Marx also noted that since capitalism's productive capacity was historically unprecedented, the response to what was produced was equally fraught with revolutionary implications:

The bourgeoisie, during its reign of barely a hundred years, has created more massive and colossal productive forces than all previous generations put together. Subjugation of the forces of nature among men, machines, application of chemistry in industry and agriculture, steamships, railways, electric telegraphs, clearing of entire continents for cultivation, canalization of rivers, entire populations raised from the ground.8

Although capitalism enabled the production of immense wealth, those who produced all of society's wealth, those who operated the machines and built the railroads and canals had no control over what they produced and little or no opportunity to enjoy it what they had produced.

In manuscripts written in the early 1840s, Marx observed that the class needed for the emergence of a sophisticated capitalist civilization were often denied even the basic necessities of human existence as the polluted, overcrowded and filthy slums gave a devastating testimony to the city of the 19th century. :

Even the need for fresh air is no longer a need for the worker. [. . .] A sojourn in the light, which Prometheus described in Aeschylus as one of the greatest gifts, thereby transforming the savage into a man, ceases to exist for the worker. Light, air, etc. - the simplest animal cleanliness - ceases to be a human need.9

In fact, capitalism was ainhumanSystem.

Revolution of the working class

Having determined what was being produced and under what circumstances, Marx examined the tensions that arose from this state of affairs. Marx's conclusions were drawn from the actions of the workers themselves; In Britain, the nation with the most developed form of capitalism, workers had the most developed form of collective organization. Realizing that they could only develop their strength together, workers formed unions to demand wage increases, shorter hours and better working conditions in the face of intense state repression.

In 1842 the Chartist movement of the working class in Britain triggered the first general strike in the struggle for democracy. Marx recognized that as the capitalist class rallied workers in ever increasing numbers in an insatiable desire to make more profit, workers themselves learned that they could organize themselves collectively to resist exploitation. Furthermore, workers under capitalism were placed in a special position because they had no private interest within the existing system: they did not have large wealth reserves or private property; they had no industries in which to exploit another social group.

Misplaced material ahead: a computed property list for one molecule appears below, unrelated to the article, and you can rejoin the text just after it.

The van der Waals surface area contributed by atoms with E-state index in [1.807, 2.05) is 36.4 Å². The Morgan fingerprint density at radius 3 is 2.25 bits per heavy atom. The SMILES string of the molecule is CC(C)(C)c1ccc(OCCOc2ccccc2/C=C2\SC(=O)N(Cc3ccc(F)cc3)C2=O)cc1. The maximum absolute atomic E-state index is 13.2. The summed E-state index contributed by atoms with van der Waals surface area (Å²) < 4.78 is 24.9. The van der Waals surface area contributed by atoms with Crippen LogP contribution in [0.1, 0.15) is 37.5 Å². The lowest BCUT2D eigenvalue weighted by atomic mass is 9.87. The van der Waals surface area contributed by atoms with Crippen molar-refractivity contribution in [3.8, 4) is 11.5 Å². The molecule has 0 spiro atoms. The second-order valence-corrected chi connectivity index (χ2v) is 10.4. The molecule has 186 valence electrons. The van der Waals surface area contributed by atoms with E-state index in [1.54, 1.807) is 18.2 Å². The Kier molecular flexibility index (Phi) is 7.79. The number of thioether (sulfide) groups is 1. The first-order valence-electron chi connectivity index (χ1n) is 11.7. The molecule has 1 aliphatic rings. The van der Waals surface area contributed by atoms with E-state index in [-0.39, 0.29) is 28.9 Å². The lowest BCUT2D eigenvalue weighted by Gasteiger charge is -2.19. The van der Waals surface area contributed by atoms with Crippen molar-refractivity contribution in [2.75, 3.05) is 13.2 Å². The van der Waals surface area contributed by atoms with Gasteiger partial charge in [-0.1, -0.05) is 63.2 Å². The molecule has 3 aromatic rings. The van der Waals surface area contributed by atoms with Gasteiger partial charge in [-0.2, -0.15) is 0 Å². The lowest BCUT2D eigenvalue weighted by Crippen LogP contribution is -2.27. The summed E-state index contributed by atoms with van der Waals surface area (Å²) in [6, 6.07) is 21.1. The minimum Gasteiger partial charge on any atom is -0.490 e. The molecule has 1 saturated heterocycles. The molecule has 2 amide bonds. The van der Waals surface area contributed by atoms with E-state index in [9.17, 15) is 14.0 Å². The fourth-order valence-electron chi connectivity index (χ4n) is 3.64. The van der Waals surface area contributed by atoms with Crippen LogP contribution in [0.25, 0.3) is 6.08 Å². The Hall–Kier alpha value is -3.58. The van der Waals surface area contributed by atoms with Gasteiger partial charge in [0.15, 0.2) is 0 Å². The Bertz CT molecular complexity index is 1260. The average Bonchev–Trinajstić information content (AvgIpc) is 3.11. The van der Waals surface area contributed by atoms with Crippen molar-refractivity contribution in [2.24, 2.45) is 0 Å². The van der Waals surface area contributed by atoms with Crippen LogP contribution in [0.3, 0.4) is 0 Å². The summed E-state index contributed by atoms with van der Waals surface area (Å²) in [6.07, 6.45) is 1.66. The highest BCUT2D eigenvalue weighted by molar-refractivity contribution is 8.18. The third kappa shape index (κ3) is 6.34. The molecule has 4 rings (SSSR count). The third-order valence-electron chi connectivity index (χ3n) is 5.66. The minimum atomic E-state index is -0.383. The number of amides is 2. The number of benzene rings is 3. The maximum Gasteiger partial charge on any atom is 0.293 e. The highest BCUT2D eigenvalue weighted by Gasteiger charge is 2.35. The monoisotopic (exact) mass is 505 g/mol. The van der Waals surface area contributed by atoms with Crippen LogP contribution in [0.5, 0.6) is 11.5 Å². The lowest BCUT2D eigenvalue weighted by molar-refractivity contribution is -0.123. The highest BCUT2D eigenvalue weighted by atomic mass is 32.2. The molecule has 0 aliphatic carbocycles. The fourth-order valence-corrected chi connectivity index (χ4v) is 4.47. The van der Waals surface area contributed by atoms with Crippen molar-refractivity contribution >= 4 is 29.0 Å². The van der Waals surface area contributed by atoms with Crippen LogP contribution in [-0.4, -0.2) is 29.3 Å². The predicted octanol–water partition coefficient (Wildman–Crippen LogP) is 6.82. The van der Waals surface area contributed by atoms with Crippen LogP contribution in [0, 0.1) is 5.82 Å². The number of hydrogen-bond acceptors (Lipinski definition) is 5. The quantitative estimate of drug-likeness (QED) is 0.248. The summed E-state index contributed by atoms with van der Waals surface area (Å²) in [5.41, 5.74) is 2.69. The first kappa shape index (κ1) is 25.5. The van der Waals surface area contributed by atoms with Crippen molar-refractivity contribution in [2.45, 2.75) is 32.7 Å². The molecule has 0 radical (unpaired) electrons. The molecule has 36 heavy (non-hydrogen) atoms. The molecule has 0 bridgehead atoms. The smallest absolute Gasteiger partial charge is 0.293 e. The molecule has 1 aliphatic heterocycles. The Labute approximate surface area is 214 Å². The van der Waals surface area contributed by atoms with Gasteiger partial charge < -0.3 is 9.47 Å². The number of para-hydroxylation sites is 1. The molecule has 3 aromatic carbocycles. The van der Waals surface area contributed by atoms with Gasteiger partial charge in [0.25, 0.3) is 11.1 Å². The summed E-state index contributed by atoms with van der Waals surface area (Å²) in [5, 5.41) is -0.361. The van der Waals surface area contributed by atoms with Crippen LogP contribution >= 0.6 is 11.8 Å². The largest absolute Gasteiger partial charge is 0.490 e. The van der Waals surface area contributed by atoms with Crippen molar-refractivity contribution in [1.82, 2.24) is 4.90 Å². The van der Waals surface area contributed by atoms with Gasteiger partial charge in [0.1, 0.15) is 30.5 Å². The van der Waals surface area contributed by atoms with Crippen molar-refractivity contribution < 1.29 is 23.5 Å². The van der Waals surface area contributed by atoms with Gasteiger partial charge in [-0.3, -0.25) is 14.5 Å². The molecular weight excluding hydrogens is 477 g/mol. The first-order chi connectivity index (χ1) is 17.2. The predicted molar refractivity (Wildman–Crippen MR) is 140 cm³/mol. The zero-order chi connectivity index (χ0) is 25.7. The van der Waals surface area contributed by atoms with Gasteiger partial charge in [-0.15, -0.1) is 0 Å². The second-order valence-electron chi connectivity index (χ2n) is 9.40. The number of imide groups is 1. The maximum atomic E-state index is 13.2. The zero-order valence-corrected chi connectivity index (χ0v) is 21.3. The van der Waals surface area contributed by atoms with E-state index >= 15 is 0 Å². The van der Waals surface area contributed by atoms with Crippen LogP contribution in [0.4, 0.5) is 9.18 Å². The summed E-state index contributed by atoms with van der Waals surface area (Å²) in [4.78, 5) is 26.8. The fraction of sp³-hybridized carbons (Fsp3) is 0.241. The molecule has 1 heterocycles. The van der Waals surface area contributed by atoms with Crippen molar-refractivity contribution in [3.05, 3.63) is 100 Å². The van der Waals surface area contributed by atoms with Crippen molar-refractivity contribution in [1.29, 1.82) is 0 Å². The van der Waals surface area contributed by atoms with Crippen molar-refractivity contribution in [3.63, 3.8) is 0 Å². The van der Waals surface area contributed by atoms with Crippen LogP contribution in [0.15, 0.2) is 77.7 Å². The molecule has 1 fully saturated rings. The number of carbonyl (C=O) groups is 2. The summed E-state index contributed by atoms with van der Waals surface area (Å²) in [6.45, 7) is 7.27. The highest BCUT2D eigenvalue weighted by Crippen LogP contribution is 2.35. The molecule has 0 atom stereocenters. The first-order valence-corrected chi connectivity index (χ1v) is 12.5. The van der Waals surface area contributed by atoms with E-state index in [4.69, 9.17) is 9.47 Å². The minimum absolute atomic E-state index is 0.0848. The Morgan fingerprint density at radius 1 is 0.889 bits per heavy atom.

Without an interest in the survival of capitalism, workers' interests were tied to its revolutionary overthrow, and without a privileged status to uphold, a successful workers' revolution would achieve a general emancipation for all that would be inconsistent with only partial emancipation. a social segment. The bourgeois capitalist class, totally dependent on the workers as a source of its profits, has also created “its own gravediggers” within this working class.10

Marx's analysis of the systemic challenge posed by the workers' revolution was clearly revealed by the course of the revolutions of 1848, particularly in France. After the February Revolution of 1848, which deposed the king and established the republic, the workers of France demanded that their class share in the gains of the new society. They forced the government to grudgingly accept the principle of the “right to work”: that unemployment and hardship should not be treated like natural disasters that commonly strike workers, but that safeguarding workers' lives is a social responsibility.

Thus, in the early months of the republic, the government created national workshops to employ the unemployed. They were not utopian ventures, they were militarily organized and the work, often useless and lengthy, poorly planned. However, when in June 1848 the government unveiled its plan to close down the national workshops and even renounce this limited concession, it provoked a working-class revolt in Paris.

Marx was one of the few prominent radical figures to support the June insurgents, support he gave unconditionally and sincerely from the moment he learned of the uprising.11The revolt was brutally crushed, the French military not only bombing the barricades but also the homes of the working class, killing thousands and arresting and deporting thousands more.

The language of Marx writing in the bloody aftermath seems quite surprising: the revolt he so passionately supported he described as "the ugly revolution, the bad revolution", in contrast to the February revolution which was "the beautiful revolution". .12However, Marx goes on to show that the June uprising was “ugly” because it challenged more than one section of the old society (e.g. Society.